A winter morning at St Fagans National Museum of History – including the new playground
*paid collaboration with St Fagans National Museum of History
Let’s face it; the weather hasn’t been great so far this year. We’ve still been donning our waterproofs and wellies and getting out and about when we can but the cold, rain, wind, ice and even fog of the last few weeks has meant we’ve certainly not had our usual quota of ‘proper’ days out.
There was, however, one morning of glorious sunshine a week or so ago… which I made the most of by taking Littlest on an impromptu trip to St Fagans National Museum of History.
We’re blogger ambassadors for the museum but even before that, it was one of our favourite local places to visit. The open air museum is home to more than 50 buildings from across Wales including farm houses, miners’ cottages, shops, a chapel and a school. The majority of them have been carefully deconstructed from their original location and then reconstructed on the museum’s site and furnished as they would have been during their heyday. Being able to walk around the buildings and see how things would have looked really helps to bring history to life.
St Fagans has been going through a period of renovation recently with the new entrance building opening just before Christmas, complete with new restaurant serving snacks, hearty meals and traditional Welsh food and great toilet facilities (because these things are vital when you have young children!).
More importantly as far as my children are concerned though is the new playground which has recently opened after several months of construction.
Called Yr Iard or The Yard, it’s handily situated next to the new entrance building.
The playground was designed especially for St Fagans by artist Nils Norman who was assisted by fellow artists Fern Thomas and Imogen Higgins. It was funded by the Arts Council of Wales and the Heritage Lottery Fund.
The artists worked with children from Woodland High School and Hywel Dda Primary School as well as researching the museum’s collections and archives to come up with the design. Much of the equipment is based on historic buildings at the museum and it has a lovey traditional and natural feel about it.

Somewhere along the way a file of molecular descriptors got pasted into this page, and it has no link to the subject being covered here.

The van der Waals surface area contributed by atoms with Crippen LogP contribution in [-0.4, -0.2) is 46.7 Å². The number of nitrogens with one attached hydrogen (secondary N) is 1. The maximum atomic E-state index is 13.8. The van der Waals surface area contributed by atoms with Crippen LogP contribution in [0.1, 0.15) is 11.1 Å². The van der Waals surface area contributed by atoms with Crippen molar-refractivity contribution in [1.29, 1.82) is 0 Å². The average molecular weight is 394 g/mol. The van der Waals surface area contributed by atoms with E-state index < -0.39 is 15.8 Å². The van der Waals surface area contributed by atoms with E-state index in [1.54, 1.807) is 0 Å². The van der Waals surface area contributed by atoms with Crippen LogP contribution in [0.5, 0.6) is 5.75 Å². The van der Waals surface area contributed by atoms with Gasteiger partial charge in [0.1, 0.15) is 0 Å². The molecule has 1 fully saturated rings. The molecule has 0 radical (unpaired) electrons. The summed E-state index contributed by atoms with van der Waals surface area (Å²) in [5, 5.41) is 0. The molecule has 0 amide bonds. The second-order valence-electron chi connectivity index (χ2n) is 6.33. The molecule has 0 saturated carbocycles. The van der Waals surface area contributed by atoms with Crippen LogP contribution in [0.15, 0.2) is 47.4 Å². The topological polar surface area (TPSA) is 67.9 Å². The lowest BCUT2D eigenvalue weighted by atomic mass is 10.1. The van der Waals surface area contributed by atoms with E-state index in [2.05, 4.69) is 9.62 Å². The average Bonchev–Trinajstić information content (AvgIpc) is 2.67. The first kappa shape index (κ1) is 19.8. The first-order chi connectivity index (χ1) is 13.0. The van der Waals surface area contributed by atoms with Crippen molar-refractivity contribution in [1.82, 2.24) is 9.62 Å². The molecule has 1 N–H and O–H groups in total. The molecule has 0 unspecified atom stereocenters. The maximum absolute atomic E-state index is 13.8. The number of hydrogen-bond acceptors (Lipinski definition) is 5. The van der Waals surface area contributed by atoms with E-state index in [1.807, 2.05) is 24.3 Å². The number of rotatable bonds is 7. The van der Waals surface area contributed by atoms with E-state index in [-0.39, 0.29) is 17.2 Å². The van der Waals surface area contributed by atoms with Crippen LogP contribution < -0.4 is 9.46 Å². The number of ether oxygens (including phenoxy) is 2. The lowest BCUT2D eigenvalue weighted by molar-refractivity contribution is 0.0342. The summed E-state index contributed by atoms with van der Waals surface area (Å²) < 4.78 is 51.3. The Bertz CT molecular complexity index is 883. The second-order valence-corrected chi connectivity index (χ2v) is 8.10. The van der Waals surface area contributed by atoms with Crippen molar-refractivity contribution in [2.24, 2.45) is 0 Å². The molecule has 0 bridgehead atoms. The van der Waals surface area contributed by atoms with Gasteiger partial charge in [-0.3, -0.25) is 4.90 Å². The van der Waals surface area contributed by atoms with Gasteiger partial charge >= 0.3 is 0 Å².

Although the signs say the playground is suitable for children age 4-12, on the day we visited during school hours it was mostly toddlers and pre-schoolers playing – and they seemed to be having great fun.
Littlest spent ages walking across the wooden balance benches, the collection of big rocks, and the tree trunk. The sandy area with the smaller roof-shaped climbing structures was a big success, and he did a good job of scaling the rope-netted climbing frame.
He also loved walking along the wooden posts between the two areas of the playground – he loves balancing and the different sized posts of wood made this a huge adventure for him. He honestly would have been happy to have done this all day.
He got a bit confused with the swings because they didn’t have the toddler safety seats on them… but I know my eldest two will love the fact that they all swing into the middle.
No doubt the playground will get busier at weekends and school holidays so it was lovely to visit when it was quieter.
After almost 45 minutes of playing we headed off to explore the rest of the museum… well as much as you can explore in a couple of hours before you need to dash off to afternoon pre-school!
Littlest was keen to see the Gwalia Stores – he particularly likes the displays of food inside and the metal weighing scales – and the Rhyd-y-Car mining cottages. He’s nearly four now and beginning to understand about life “in the olden days”. Each of the Merthyr cottages is furnished according to a different period in their history so it’s a good way for him to see for himself how times have changed.
We also spent some time watching the blacksmith making large nails to be used around the museum grounds – heating up the metal and using various hammers and tools to shape it. we both found it fascinating.
We ate our packed lunches on one of the many picnic tables dotted around St Fagans before another quick play at the playground on our way out.
St Fagans National Museum of History is free to visit (although you will need to pay £5 to park all day – coins only – or invest in an annual parking pass for £25). We always leave a donation when we visit St Fagans in order to help support the work the museum does in preserving Wales’s history and to ensure entry stays free.
Have you visited the new playground at St Fagans recently? Do let me know what you thought in the comments below; on the Cardiff Mummy Says Facebook page or you can tweet me on @cardiffmummy
You can see more of our local adventures on the Cardiff Mummy Says Instagram feed.
For all our days out posts see the Cardiff section of Cardiff Mummy Says.
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